Correction of discrepancy of the G protein produced using recombinant DNA technology [29] by site-directed mutagenesis appears to be possible [30-32], which suggests that it may be possible to develop a totally synthetic rabies vaccine using this technique. Such a vaccine would contain neither whole virus particles nor the reactogenic components of cell culture vaccines. Thus, inactivation procedures would be unnecessary, and less complex purification techniques might be possible. A recombinant vaccinia virus expressing the rabies G protein has also been developed [33]. Inoculation of mice with the altered vaccinia vector virus induced immunity that was protective even against severe intracerebral challenge with live rabies virus [31]. This is another promising vaccine candidate.

Nel et al. [34] documented the construction of four DNA vaccines from the glycoprotein (G) and nucleoprotein (N) genes from a South African Mokola virus for immunization against Mokola virus. Two of the single G-expressing DNA vaccines (based on pSG5 and pCI-neo, respectively) protected laboratory mice against lethal challenge; Serological detection of virus-neutralizing antibodies post immunization, which titre increased upon administration of booster dose, gives a good prospect for advances in production of anti-rabies as well as anti-rabies related viruses vaccines for both animal and human use. DNA vaccines have been tested for their efficiency in several animal species and it has been found to offer protection comparable with those obtained with the inactivated vaccines [35-37]. The results of the study conducted in mice, showed that a single administration of the rabies DNA vaccine may be as effective as at least five injections of the cellculture- derived vaccine [38]. Vector vaccines were found capable of inducing an immune response in dogs [39,40]. A recombinant rabies virus vaccine carrying two identical glycoprotein (G) genes (SPBNGAGA) has also been constructed [41].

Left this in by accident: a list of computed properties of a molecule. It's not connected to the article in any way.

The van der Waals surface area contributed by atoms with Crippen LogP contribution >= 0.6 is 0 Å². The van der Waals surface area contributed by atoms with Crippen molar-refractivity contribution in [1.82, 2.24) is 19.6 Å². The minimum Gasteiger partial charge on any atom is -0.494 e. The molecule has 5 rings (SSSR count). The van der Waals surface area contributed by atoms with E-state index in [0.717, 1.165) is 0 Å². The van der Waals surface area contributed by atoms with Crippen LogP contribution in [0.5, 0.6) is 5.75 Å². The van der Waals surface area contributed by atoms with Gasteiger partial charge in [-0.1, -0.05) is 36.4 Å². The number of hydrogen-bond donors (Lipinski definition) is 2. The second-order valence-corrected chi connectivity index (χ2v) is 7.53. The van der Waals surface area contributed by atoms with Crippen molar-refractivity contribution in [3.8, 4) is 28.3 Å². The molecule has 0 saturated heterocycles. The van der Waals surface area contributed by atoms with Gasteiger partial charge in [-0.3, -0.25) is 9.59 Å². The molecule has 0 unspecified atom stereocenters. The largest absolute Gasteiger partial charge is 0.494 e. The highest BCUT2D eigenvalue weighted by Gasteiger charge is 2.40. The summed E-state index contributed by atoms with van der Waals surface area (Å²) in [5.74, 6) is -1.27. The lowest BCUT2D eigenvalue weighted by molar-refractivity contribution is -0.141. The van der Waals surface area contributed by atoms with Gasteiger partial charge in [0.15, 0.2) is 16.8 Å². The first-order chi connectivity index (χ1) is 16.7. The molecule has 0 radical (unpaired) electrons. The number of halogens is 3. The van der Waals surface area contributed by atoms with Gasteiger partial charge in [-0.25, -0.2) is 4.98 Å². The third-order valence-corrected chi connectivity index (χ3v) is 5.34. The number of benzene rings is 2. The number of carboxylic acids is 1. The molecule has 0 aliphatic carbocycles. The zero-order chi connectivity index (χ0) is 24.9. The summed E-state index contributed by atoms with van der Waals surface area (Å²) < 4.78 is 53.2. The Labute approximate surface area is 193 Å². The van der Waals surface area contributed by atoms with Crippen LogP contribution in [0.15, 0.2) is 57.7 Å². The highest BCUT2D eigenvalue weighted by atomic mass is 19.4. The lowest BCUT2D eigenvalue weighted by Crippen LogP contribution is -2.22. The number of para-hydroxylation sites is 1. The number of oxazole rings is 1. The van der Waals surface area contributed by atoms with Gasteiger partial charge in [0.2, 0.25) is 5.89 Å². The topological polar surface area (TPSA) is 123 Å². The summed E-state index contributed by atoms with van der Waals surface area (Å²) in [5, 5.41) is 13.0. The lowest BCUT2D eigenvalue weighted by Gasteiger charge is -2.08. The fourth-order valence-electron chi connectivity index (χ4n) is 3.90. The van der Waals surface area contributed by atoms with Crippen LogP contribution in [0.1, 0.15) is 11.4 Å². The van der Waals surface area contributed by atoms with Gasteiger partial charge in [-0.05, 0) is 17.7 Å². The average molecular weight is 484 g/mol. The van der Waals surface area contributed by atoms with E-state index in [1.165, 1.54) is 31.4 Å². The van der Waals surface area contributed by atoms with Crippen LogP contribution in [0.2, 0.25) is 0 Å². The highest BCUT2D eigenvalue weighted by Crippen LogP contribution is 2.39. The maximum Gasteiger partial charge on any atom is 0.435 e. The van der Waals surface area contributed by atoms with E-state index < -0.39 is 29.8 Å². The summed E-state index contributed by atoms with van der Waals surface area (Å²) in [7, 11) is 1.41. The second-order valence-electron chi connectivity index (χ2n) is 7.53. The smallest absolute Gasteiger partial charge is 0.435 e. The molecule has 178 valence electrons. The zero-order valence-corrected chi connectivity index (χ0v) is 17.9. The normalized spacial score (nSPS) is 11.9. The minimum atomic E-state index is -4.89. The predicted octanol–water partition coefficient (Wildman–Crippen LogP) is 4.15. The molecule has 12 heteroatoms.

Vaccines developed over the first 2 centuries since the lifetime of Edward Jenner has greatly achieved reductions of infections and disease wherever utilized. Leius Pasteur’s early approach to vaccine development was attenuation and inactivation. But today, purification of microbial elements, genetic engineering and improved technical knowhow of immune protection gives room for attenuation of mutants, expression of vaccine proteins in live vector, purification and synthesis of microbial antigens and induction of a variety of immune response through DNA, RNA and proteins manipulations. Both infectious and noninfectious diseases are now within the realm of vaccinology [3,42-47]. These new developments however come with their attendant problems, in the production, regulation and distribution of vaccines. In the middle of the 20th century, cell culture was adapted to virus growth, attenuation and eventual development of numerous attenuated virus vaccines [3,48-50].